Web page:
Speaking Of: : Coral Reefs : Marine Habitats Under Global Assault

Earth's remarkable coral reefs are under attack. Pollution, overfishing and development threaten to destroy this fragile, beautiful system of marine life. Silt from construction and agriculture on coastal lands smothers the reefs. Increasing sea traffic covers the coral with poisonous pollutants. "Dynamite fishers" use explosives to kill or stun fish for an easy catch, blowing up sections of the reefs in the process.

To protect these natural wonders from further damage, several countries have begun regulating activities in regions with reefs. Australia, for example, has designated as a national park most of the Great Barrier Reef, banning coral hunting, oil drilling and polluting activities.

Coral reefs--typified by an explosion of color--are a biological treasure featuring a variety of species and ecosystems rivaled in number only by those found in tropical rain forests.

The reefs, some estimated to be 30 million years old, in total cover an area roughly the size of Texas. The Great Barrier Reef, which extends in broken chains for nearly 1,250 miles, can be seen from the moon.


Reefs need sunshine and clear, nutrient-laden warm water to survive and therefore are found only in shallow waters along a band extending 30 degrees north and south of the Equator. Because shallow water is necessary, reefs are located near land and are susceptible to changes that take place on land.

Among the land-based and man-made threats to reef survival are deforestation, coastal development and tourism, shipping, oil spills, overfishing or fishing with explosives, coral mining and overharvesting of reef species.

Map shows the status of the world's major coral reefs and the threats they currently face. Percentages in parenthesis indicate the proportion of the Earth's total reef area found in the region.

Atlantic Ocean (6%)

Threats: In the northern Atlantic, coastal development and tourism; in the southern Atlantic--particularly off the coast of Brazil--deforestation, coral mining and tourism. One exception is Bermuda, where reefs are protected in marine reserves.

Pacific Ocean (*)

Threats: Fishing with explosives, coral predators, pollution from coastal development.

Caribbean (9%)

Threats: Pollution from coastal development and deforestation, problems compounded by low water circulation.

Middle East (6%)

Threats: Some shipping pollution, but low rainfall and scant tourism have helped to preserve reefs in the Red Sea and elsewhere.

Indian Ocean (24%)

Threats: Overfishing and fishing with explosives, coral mining and coastal pollution.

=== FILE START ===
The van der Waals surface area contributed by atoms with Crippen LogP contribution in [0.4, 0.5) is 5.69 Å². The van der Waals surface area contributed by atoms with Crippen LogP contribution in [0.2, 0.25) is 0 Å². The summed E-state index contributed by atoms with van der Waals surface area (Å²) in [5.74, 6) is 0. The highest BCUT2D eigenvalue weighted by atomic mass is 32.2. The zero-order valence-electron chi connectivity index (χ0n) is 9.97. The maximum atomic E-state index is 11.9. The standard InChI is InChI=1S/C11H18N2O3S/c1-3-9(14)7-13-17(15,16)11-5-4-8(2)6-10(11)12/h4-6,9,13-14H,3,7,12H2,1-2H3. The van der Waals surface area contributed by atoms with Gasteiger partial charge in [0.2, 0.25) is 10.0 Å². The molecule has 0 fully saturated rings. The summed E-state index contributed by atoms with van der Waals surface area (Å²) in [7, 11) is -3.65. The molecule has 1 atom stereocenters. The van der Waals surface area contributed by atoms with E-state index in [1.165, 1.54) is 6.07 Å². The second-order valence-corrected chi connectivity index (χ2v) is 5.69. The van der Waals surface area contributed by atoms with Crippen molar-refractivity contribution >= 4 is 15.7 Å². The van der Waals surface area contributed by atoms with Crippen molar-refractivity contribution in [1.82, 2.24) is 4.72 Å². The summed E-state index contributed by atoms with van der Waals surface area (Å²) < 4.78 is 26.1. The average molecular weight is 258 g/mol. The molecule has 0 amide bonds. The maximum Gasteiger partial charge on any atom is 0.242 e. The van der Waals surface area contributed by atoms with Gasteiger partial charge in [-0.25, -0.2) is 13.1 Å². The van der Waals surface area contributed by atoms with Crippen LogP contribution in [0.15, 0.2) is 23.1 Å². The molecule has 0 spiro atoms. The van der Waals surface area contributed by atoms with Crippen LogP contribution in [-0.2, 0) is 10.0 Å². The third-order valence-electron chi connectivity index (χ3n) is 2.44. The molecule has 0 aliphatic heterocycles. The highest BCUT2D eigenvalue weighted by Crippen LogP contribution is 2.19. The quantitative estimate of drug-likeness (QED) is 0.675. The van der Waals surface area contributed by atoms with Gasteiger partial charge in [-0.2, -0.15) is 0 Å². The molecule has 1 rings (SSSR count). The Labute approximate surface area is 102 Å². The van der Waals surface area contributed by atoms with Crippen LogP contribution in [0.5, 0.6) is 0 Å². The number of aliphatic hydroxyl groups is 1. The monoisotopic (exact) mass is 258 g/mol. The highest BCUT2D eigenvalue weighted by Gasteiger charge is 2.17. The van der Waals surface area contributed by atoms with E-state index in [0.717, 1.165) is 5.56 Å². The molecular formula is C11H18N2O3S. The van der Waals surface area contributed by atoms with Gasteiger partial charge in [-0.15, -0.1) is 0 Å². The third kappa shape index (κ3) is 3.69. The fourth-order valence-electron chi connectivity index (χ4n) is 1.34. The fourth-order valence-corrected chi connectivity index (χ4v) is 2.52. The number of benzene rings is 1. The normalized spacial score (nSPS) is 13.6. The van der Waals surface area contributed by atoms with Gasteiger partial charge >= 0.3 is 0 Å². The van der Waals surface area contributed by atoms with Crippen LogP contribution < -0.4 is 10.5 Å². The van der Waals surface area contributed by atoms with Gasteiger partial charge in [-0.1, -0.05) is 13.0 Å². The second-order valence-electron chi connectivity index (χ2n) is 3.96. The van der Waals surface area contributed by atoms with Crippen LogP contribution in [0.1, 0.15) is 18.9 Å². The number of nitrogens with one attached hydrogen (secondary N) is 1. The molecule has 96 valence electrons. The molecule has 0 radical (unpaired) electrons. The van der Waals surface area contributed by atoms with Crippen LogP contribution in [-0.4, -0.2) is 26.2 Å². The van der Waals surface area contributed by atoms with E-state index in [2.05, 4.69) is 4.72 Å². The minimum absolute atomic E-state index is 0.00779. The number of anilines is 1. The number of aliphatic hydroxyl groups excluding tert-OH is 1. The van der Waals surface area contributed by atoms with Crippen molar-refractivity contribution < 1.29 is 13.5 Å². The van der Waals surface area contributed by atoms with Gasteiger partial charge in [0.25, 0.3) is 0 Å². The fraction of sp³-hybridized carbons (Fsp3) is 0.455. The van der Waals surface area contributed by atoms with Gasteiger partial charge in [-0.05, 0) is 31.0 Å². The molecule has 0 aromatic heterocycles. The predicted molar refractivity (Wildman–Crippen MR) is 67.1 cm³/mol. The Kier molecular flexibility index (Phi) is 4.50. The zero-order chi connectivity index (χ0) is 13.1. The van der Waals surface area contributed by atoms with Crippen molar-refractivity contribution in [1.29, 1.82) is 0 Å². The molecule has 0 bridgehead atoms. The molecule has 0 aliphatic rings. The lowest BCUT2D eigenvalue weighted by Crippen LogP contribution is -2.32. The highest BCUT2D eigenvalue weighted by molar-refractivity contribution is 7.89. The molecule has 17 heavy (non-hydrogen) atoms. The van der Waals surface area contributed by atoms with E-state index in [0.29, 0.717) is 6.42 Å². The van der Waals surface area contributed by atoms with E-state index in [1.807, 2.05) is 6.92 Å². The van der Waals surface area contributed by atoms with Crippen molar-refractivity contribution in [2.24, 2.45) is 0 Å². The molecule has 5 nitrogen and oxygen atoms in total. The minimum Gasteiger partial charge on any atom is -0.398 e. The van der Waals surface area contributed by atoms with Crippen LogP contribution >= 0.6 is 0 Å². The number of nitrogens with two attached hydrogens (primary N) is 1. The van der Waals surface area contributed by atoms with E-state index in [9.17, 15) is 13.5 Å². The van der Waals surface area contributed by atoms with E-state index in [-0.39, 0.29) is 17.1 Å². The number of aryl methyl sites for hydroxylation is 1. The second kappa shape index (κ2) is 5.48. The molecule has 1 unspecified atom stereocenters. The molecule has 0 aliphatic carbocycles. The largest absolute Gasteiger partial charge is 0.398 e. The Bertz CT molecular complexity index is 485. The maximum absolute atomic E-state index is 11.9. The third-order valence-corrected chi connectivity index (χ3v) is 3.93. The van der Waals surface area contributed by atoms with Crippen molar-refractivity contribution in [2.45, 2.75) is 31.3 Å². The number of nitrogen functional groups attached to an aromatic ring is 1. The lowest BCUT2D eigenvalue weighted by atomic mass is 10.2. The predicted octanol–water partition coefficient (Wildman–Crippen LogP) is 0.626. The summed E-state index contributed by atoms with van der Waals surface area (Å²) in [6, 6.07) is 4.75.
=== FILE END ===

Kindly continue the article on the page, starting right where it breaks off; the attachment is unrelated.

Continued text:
Southeast Asia (30%)

Deforestation and silting, fishing with explosives and poisons, coral mining.

Pacific Ocean (*)

Threats: Fishing with explosives, coral predators, pollution from coastal development, tourism. A protection plan is in place along Australia's Great Barrier Reef, but other areas in the same region are not protected.

* Pacific Ocean has 25% of the world's reefs.


Reefs are formed from tiny anemone-like animals called polyps. They absorb sunlight and take in nutrients from seawater through their mouths. Long tenticles help gather food from the water around them. They in turn expel waste materials through their mouths which then builds up around the lower half of their soft bodies forming hard, limestone protective cups.

From this point, polyps expand and grow--at a few millimeters per year--into giant colonies that become reefs. Much of the reef is made up of dead polyp skeletons upon which new polyps are constantly reproducing and growing.

Anything in the reef environment that impedes this process can impact growth.


Corals reproduce both asexually, shown above, and sexually. For both species shown here, a single, established polyp expands or "buds" into new, independent polyps with their own protective cups. The process is repeated millions of times to form whole coral colonies.

In sexual reproduction, a male polyp produces sperm cells and releases them into the water where they find their way into the bodies of polyps that have produced female eggs. Together they unite to form immature polyps called planulae which float through the water and settle on a hard place, at a depth not greater than 150 feet. Once settled, it begins producing its limestone protection and becomes a mature polyp, beginning the expansion process.


FRINGING: Grow on the rocky shelves that extend from land forms. It is closely connected to the land, forming a fringe of coral along the shoreline.

Examples: The Tahitian islands, northern coast of Jamaica.


BARRIER: Separated from land by shallow channel or lagoon. Instead of fringing the land, reef runs parallel to it, forming a barrier between the open ocean and calm waters inside.

Examples: Australia's Great Barrier Reef, the Palau Islands in the Western Pacific.


ATOLL: A coral reef surrounding nothing but water. Begins as fringing reef around and island formed by volcanic eruption, but over time the island gradually sinks due to changes in the ocean floor. The reef sinks as well, but new sections are constantly being built atop other colonies of polyps long dead.

Examples: Kwajakein and Eniwetok islands in the western Pacific.

Sources: Worldwatch Institute, Vital Signs 1994; The Nature Conservancy; "Coral Reefs," by Sylvia Johnson; "The Living Oceans," by Alec Laurie.

Compiled by Times Researcher Laura A. Galloway

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